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Baby's Pit-Bull Pal

onster
October 30th, 2008, 07:36 PM
I get dear prudence delivered to my inbox ( i dunno y, lol i just like reading her advice sometimes..i think morals and manners are desperately lacking some :loser:)

This was on of the letters this week
Dear Prudence,
My sister is 20 years old, has an 18-month-old daughter, and is a great mother. She doesn't have much money, so she recently moved in with a new roommate. The roommate has a pet pit bull. I met the dog a couple of days ago, and while she is very sweet, she also seems to be pretty nervous. I know I was a new person to this dog, but overall what I saw was potentially a very dangerous situation for my niece. I told my sister that, and she told me that she trusts the dog and thinks she's well-mannered. She said that the dog and her daughter get along well, the dog doesn't mind if the child pokes her, and that the dog lets the child sleep in her dog bed sometimes! Is this one of those situations where I can't tell her what to do, so I should leave it alone? Or should I call child protective services?

Answer:

Dear Uneasy,
No wonder the dog is nervous. Suddenly a small human is sticking fingers in her eyes and sleeping in her bed. You're probably sweet and well-mannered yourself, but surely you would lash out at someone who invaded your home and poked your orifices all day. That a pit bull is involved adds to the potential damage if the dog strikes back, but even a placid basset hound could be provoked to take a hunk out of a toddler's face under these circumstances. When a dog uncharacteristically attacks a child, often the aggressor was the child who simply didn't understand that you can't pull on a real dog's tail the way you can your favorite stuffed animal. Your sister is a 20-year-old single mother; that alone indicates she still lacks the ability to understand how acting on her impulses can lead to life-changing events. You must intervene, but try to exhaust all your possibilities before you consider calling the authorities. Tell your sister that her daughter's safety is at issue here and that even the best-behaved dog can lash out at a toddler. Show your sister and her roommate this article about mixing kids and pets, the point of it being that both girl and dog need to be chaperoned as carefully as if this were a Victorian courtship. Your sister and her roommate must understand that unless their darlings are under direct supervision, they must be physically separated. Add, for the roommate's benefit, that if her dog bit your niece, no matter what the circumstances, it could end up being destroyed. If things don't change immediately, offer to help your sister find another living situation. Explain to your sister you won't let up, because you couldn't live with yourself if you didn't do everything to prevent a possible tragedy.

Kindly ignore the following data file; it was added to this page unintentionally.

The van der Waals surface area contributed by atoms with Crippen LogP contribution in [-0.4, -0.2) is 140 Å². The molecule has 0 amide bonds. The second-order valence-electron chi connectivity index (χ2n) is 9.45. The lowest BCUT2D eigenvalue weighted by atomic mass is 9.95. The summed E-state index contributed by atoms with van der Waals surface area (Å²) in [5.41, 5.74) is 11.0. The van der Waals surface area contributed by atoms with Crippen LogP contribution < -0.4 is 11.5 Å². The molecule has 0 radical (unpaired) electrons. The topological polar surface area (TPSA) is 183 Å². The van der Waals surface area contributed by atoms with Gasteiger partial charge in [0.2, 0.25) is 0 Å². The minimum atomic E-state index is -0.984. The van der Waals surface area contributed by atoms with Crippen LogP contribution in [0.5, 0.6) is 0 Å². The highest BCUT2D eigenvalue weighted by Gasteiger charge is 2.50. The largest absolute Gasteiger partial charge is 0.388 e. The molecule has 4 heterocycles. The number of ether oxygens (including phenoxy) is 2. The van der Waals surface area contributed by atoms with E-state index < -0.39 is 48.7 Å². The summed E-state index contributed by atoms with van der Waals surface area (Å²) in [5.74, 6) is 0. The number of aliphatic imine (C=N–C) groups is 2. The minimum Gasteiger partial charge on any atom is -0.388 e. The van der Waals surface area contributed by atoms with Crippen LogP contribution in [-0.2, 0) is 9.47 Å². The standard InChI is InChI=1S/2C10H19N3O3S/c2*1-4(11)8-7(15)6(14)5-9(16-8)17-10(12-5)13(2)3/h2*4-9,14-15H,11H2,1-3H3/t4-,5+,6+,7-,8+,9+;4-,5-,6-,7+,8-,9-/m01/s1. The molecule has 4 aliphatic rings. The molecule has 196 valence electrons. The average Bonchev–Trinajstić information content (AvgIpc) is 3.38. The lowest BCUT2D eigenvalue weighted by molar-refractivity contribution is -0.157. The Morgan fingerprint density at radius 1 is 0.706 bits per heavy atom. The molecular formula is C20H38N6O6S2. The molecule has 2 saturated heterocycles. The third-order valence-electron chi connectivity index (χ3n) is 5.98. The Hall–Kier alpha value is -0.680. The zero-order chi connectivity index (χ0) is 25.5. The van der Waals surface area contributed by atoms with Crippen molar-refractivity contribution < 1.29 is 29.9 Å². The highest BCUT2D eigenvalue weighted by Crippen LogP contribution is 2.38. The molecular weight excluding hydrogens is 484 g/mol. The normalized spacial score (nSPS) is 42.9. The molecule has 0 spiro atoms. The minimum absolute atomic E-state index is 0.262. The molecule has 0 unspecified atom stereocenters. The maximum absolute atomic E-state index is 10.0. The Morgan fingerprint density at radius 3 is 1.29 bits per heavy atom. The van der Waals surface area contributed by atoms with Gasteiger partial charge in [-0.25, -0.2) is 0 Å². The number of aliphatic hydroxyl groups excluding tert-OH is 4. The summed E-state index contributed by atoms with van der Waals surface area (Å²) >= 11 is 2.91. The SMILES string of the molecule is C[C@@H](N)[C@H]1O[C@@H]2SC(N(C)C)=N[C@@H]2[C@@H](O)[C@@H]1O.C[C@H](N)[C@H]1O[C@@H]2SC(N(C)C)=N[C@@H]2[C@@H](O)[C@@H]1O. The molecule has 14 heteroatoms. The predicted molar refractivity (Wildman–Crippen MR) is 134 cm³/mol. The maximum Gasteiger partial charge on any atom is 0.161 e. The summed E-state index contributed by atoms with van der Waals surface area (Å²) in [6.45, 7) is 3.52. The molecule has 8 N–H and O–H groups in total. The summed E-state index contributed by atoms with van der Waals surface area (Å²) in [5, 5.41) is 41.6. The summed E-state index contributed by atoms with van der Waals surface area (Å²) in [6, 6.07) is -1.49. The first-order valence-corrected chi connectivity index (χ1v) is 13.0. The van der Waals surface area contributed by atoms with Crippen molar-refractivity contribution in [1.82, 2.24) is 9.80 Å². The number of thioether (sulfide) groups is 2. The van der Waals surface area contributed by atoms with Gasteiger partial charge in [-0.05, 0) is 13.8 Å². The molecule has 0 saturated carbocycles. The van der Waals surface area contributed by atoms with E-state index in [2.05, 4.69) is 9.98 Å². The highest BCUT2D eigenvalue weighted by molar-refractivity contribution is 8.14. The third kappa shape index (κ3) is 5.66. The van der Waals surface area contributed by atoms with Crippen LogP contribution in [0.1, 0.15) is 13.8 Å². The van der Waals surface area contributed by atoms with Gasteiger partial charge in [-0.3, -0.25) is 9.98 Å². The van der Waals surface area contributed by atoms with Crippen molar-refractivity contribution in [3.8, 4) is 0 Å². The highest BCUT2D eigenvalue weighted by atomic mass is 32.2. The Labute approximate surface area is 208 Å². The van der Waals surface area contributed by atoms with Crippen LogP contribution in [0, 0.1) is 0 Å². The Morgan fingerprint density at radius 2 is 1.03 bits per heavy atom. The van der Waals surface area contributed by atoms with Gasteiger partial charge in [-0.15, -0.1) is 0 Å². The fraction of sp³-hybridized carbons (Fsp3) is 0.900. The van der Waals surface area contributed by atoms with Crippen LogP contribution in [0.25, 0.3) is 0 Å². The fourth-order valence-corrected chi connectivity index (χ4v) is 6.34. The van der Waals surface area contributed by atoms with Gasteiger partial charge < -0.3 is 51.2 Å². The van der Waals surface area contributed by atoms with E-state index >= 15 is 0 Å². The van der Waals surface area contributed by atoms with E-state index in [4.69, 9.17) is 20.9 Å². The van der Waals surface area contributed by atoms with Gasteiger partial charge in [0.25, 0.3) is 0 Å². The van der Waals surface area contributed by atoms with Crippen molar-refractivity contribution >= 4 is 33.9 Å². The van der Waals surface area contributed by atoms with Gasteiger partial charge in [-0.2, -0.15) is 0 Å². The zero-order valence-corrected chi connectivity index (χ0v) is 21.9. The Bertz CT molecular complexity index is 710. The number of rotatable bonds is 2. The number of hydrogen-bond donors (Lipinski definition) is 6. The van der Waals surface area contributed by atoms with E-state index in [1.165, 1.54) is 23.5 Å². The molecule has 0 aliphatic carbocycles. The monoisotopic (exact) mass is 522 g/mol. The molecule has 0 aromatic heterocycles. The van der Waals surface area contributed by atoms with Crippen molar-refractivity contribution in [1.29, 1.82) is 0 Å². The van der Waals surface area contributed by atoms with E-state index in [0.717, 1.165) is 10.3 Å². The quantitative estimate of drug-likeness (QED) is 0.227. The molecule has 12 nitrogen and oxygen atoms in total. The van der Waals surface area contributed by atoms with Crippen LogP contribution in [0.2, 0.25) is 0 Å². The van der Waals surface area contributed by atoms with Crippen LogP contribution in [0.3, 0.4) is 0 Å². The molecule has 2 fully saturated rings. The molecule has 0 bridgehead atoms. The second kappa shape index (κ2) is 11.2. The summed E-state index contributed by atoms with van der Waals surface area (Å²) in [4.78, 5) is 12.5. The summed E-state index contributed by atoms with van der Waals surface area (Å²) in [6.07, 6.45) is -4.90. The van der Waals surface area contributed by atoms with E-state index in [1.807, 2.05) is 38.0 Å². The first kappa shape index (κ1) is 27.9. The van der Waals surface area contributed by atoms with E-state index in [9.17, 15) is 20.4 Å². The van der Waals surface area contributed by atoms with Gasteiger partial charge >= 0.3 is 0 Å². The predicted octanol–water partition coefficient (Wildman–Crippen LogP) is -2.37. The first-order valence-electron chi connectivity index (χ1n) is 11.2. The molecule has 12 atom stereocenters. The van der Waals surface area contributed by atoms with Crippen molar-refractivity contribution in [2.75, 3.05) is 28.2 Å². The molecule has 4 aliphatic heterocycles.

—Prudie

http://www.slate.com/id/2203349?wpisrc=newsletter

babymomma
November 30th, 2008, 05:15 PM
I know this is old, But i really like how prudence points out that a basset could do the very same thing and its wrong to assume that because the dogs a pit that its going to hurt the child. I also like how she points out that you would attack if somebody was poking you and invading your home!.. Very nice response! Why would you let a child poke a dog or anything like that?:yell:

ancientgirl
December 2nd, 2008, 11:02 AM
That was a very good response. It makes me angry when I hear stories about a dog being put down after attacking a child, because I know it was usually a case in which the child didn't understand poking and pulling at the dog would anger it.

Heck, any animal who is bothered like that would eventually get tired and try to simply protect itself.

Adults should know their kids need supervision when with a dog, any dog. It doesn't matter if the dog is a pit bull or a poodle.